15. Gersick, C. “Revolutionary Change Theories: A Multi-Level Exploration of the Punctuated Equilibrium Paradigm,” Academy of Management Review (16), 1991, pp. 10–36.CrossRefGoogle Scholar
  16. Greenwood, D. J., and Levin, M. Introduction to Action Research: Social Research for Social Change, London: Sage Publications, 1998.Google Scholar
  17. Hammer, M. “Reengineering Work: Don’t Automate, Obliterate,” Harvard Business Review, July–August 1990, pp. 104–112.Google Scholar
  18. Hardgrave, B. C, Davis, F., and Riemenschneider, C. K. “Investigating Determinants of Software Developers’ Intentions to Follow Methodologies,” Journal of Management Information Systems (20), 2003, pp. 123–151.Google Scholar
  19. Huisman, M., and Iivari, J. “Deployment of Systems Development Methodologies: Perceptual Congruence between IS Managers and Systems Developers,” Information and Management (43), 2006, pp. 29–49.CrossRefGoogle Scholar
  20. Hyde, L. Trickster Makes this World, New York: North Point Press, 1998.Google Scholar
  21. Iivari, J. “Why Are CASE Tools Not Used?,” Communications of the ACM (39), 1996, pp. 94–103.CrossRefGoogle Scholar
  22. Kautz, K., Kawalek, P., Willets, M., McMaster, T. Wastell, D., and Williams, C. “Using CASE to Enhance Service Performance in a Local Authority: The CAPELLA Project,” in Proceedings of the of International Conference on Product Focused Software Process, Improvement (PROFES99), Oulu, Finland, 1999.Google Scholar
  23. Kautz, K., and McMaster, T. “the Failure to Introduce System Development Methods: A Factor-Based Analysis,” in L. Levine (ed.), Diffusion, Transfer and Implementation of Information Technology, Amsterdam: Elsevier/North-Holland, 1994, pp. 275–287.Google Scholar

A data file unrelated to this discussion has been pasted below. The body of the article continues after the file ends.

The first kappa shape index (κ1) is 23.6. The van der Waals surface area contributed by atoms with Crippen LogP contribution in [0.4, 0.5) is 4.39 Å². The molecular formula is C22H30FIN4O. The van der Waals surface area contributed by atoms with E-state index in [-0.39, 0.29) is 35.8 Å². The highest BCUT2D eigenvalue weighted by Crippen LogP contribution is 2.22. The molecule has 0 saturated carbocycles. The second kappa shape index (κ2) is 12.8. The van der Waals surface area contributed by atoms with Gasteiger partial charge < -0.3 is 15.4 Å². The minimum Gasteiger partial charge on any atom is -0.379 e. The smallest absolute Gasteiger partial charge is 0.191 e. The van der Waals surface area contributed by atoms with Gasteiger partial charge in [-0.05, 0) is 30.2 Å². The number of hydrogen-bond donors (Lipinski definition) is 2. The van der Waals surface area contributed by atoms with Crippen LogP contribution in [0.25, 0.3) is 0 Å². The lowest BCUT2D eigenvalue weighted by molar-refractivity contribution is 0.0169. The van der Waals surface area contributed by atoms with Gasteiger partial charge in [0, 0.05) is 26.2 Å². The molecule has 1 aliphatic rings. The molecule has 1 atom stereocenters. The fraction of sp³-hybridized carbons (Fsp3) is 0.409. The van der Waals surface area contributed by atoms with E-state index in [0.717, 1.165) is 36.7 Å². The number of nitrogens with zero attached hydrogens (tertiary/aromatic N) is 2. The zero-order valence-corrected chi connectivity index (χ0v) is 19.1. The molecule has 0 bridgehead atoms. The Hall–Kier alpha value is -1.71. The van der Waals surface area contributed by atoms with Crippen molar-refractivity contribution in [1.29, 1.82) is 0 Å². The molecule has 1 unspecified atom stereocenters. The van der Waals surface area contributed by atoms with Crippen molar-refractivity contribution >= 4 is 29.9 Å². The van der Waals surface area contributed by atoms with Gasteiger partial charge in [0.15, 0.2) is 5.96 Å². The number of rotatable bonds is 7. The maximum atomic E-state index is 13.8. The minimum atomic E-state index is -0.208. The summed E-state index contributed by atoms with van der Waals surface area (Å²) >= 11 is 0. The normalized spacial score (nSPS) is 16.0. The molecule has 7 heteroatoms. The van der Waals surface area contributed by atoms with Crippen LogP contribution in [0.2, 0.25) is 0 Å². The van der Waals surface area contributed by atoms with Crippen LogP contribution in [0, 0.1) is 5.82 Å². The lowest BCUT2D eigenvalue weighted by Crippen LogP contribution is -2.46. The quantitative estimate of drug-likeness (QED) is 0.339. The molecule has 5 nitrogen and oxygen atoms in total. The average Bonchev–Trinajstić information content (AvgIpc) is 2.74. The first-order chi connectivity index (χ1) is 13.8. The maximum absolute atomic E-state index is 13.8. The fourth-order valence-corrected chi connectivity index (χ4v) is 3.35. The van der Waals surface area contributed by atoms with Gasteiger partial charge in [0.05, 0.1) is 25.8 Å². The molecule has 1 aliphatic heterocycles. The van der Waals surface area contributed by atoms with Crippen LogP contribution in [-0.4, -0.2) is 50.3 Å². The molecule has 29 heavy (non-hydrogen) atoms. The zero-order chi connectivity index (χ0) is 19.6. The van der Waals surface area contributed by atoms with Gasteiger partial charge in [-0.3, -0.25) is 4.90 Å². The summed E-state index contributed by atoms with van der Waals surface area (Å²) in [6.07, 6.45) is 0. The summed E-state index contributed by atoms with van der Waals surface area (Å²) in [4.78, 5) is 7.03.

24. Kautz, K., and Nielsen, P. A. “Understanding the Implementation of Software Process Improvement Innovations in Software Organizations,” Information Systems Journal (14), 2004, pp. 14, 3–22.CrossRefGoogle Scholar
  25. Kawalek, P., and Wastell, D. “Pursuing Radical Transformation in Information Age Government: Case Studies Using the SPRINT Methodology,” Journal of Global Information Management (13), 2005, pp. 79–101.Google Scholar
  26. Kovoor-Misra, S., Clair, J. A., and Bettenhausen, K. L. “Clarifying the Attributes of Organizational Crises,” Technology Forecasting and Social Change (7), 2001, pp. 77–91.CrossRefGoogle Scholar
  27. Latour, B. Science in Action, Boston: Harvard Press, 1987.Google Scholar
  28. Laudon, J., and Laudon, K. Management Information Systems, Upper Saddle River, NJ: Prentice-Hall, 2005.MATHGoogle Scholar
  29. Lunblad, J. “A Review and Critique of Rogers’ Diffusion of Innovation Theory as it Applies to Organizations,” Organizational Development Journal (21), 2003, pp. 50–64.Google Scholar
  30. Macintosh, R. “BPR: Alive and Well in the Public Sector,” International Journal of Operations and Production Management (23), 2003, pp. 327–344.CrossRefGoogle Scholar
  31. Mathiassen, L. “Collaborative Practice Research,” Information Technology & People (15), 2002, pp. 321–345.CrossRefGoogle Scholar
  32. McMaster, T., and Wastell, D. G. “Diffusion or Delusion? Challenging an IS Research Tradition,” Information Technology & People (18), 2005, pp. 383–404.Google Scholar
  33. McMaster, T., and Wastell, D. G. “Success and Failure Revisited in the Implementation of New Technology: Some Reflections on the CAPELLA Project,” in B. Fitzgerald and E. H. Wynn (eds.), Innovation for Adaptability and Competitiveness, Boston: Kluwer, 2004, pp. 313–334.Google Scholar
  34. Meyer, A. D., Goes, J., and Brooks, G. R. “Organizations Reacting to Hyperturbulence,” in G. Huber and W. Glick (eds.), Organizational Change and Redesign, Oxford, UK: Oxford University Press, 1995, pp. 66–111.Google Scholar